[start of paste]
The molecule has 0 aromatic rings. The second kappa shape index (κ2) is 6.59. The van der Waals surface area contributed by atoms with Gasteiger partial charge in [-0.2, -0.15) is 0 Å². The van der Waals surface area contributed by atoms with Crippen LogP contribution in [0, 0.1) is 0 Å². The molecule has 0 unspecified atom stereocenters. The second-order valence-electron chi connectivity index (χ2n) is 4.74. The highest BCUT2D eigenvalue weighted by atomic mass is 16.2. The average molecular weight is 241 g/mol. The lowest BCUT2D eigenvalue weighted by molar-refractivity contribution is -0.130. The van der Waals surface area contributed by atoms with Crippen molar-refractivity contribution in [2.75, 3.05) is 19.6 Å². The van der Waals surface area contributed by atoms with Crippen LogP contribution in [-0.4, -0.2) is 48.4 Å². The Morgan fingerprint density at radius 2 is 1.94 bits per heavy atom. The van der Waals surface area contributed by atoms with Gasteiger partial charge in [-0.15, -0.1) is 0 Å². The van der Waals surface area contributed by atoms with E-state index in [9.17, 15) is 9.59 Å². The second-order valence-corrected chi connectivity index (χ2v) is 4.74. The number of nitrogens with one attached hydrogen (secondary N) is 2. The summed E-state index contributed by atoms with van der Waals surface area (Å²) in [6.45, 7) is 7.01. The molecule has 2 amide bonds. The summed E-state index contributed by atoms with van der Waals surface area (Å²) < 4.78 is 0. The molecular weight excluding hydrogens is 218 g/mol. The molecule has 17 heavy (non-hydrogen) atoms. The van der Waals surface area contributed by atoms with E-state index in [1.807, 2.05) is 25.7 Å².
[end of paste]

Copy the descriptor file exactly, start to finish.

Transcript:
The molecule has 0 aromatic rings. The second kappa shape index (κ2) is 6.59. The van der Waals surface area contributed by atoms with Gasteiger partial charge in [-0.2, -0.15) is 0 Å². The van der Waals surface area contributed by atoms with Crippen LogP contribution in [0, 0.1) is 0 Å². The molecule has 0 unspecified atom stereocenters. The second-order valence-electron chi connectivity index (χ2n) is 4.74. The highest BCUT2D eigenvalue weighted by atomic mass is 16.2. The average molecular weight is 241 g/mol. The lowest BCUT2D eigenvalue weighted by molar-refractivity contribution is -0.130. The van der Waals surface area contributed by atoms with Crippen molar-refractivity contribution in [2.75, 3.05) is 19.6 Å². The van der Waals surface area contributed by atoms with Crippen LogP contribution in [-0.4, -0.2) is 48.4 Å². The Morgan fingerprint density at radius 2 is 1.94 bits per heavy atom. The van der Waals surface area contributed by atoms with Gasteiger partial charge in [-0.15, -0.1) is 0 Å². The van der Waals surface area contributed by atoms with E-state index in [9.17, 15) is 9.59 Å². The second-order valence-corrected chi connectivity index (χ2v) is 4.74. The number of nitrogens with one attached hydrogen (secondary N) is 2. The summed E-state index contributed by atoms with van der Waals surface area (Å²) in [6.45, 7) is 7.01. The molecule has 2 amide bonds. The summed E-state index contributed by atoms with van der Waals surface area (Å²) < 4.78 is 0. The molecular weight excluding hydrogens is 218 g/mol. The molecule has 17 heavy (non-hydrogen) atoms. The van der Waals surface area contributed by atoms with E-state index in [1.807, 2.05) is 25.7 Å².